By Ned Rozell
December 21, 2007
Last week, at a poster session at the American Geophysical Union's fall meeting, which attracted about 15,000 scientists to San Francisco, a scientist chatted about "a region-wide winter warming trend" for New England. She had checked out regional weather records from 1965 to 2005 (which also happens to be the middle 40 years of my life).
Photo by Ned Rozell.
She tallied up results from 109 temperature stations in New England and has found that since 1965, the winter maximum temperature in the region has increased about .43 degrees C per decade, and the winter minimum has decreased .39 degrees per decade.
Burakowski said total winter snowfall decreased in New England, mostly in December and February. She found that areas of Connecticut, Rhode Island, Massachusetts, and southern New Hampshire have close to a month less of snow cover now than they did 40 years ago.
"New Hampshire loses $13.1 million in snowmobile registration and alpine and Nordic ticket sales during warm, slushy winters," Burakowski wrote on her poster.
So, the East seems warmer in the recent past. What about the West? It's the same story, according to some scientists.
In a press conference held at the AGU meeting, Tim Barnett of the Scripps Institution of Oceanography said that during the last 50 years, the West's rivers great and small have trended toward lower levels of flow, the temperatures in the Rockies have gone up almost 2 degrees C, and the snow remaining on the ground from Colorado to California on April 1 has decreased about 20 percent, which may be setting up a water crisis.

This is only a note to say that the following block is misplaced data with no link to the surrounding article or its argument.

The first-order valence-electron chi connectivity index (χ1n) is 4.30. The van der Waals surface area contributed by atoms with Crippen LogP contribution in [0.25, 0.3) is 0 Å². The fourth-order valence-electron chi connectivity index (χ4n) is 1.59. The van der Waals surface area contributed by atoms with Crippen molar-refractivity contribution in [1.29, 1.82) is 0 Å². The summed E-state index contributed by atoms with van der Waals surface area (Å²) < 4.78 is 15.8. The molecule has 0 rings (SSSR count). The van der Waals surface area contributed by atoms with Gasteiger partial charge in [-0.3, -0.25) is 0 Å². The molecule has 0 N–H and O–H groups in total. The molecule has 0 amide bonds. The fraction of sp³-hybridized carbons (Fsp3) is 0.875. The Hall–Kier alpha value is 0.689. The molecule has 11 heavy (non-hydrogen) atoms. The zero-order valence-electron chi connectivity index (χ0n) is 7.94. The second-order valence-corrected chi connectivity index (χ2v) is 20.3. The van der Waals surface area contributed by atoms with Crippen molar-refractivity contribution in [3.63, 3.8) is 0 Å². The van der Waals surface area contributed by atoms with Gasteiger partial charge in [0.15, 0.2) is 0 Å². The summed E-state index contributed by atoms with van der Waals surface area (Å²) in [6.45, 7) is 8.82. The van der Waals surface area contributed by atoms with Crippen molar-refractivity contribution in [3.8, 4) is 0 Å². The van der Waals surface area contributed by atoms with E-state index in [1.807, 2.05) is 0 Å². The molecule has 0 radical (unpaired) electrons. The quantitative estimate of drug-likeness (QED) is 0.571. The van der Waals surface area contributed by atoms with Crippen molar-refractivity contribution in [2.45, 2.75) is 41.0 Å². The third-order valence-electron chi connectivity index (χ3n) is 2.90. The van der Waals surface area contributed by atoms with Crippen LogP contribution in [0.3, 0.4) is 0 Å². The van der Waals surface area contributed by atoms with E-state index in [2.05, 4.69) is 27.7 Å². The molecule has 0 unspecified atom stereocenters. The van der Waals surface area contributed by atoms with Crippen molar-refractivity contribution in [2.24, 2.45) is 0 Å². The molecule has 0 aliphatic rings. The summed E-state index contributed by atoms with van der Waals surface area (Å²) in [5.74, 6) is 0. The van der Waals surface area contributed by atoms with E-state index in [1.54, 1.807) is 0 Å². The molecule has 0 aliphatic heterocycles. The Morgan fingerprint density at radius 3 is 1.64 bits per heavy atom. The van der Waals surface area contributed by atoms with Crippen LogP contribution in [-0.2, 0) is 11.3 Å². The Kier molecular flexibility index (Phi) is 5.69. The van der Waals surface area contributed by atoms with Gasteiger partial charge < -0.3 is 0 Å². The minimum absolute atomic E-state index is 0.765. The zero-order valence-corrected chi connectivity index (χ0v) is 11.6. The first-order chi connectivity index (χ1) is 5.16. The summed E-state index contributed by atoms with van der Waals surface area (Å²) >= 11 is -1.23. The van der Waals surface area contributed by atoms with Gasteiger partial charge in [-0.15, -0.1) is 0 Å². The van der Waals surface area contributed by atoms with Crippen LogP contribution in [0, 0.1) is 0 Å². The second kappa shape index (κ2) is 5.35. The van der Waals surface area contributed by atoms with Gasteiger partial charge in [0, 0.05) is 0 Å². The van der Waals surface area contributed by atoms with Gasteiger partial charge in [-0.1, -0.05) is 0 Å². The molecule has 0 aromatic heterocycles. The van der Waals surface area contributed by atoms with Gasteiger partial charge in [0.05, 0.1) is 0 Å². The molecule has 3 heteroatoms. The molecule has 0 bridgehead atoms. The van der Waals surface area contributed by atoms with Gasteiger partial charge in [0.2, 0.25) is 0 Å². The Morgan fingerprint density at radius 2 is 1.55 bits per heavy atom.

What about the far north? Scientists with the Alaska Climate Research Center have tracked all the dependable weather stations in the state, and they find that Alaska has warmed 3.4 degrees F during the last 50 years. Most of the increased warmth has been in winter, followed by spring. But Alaska's warming temperatures haven't been steady, as one might expect during a time when carbon dioxide emissions increased at a constant level.
"The period 1949 to 1975 was substantially colder than the period from 1977 to 2006," wrote Martha Shulski of the climate center, "however, since 1977 little additional warming has occurred in Alaska with the exception of Barrow and a few other locations."
The rising temperatures since 1976 may be the result of the positive phase of the Pacific Decadal Oscillation, which features increased southerly flow and warm air transport into Alaska.
Shulski wrote that while we might yearn for weather of the good old days, climate stability would be stranger than climate change.
"One thing for sure is that the earth's climate has and will continue to change as a result of various natural and (manmade) forcing mechanisms."
Kristen Thomas of the Cold Climate Housing Research Center said several people contacted her about a masonry heater design contest I had written about. She said the contest will begin sometime in 2008, and that creative people interested in participating should check their website, www.cchrc.org for updates in the new year.
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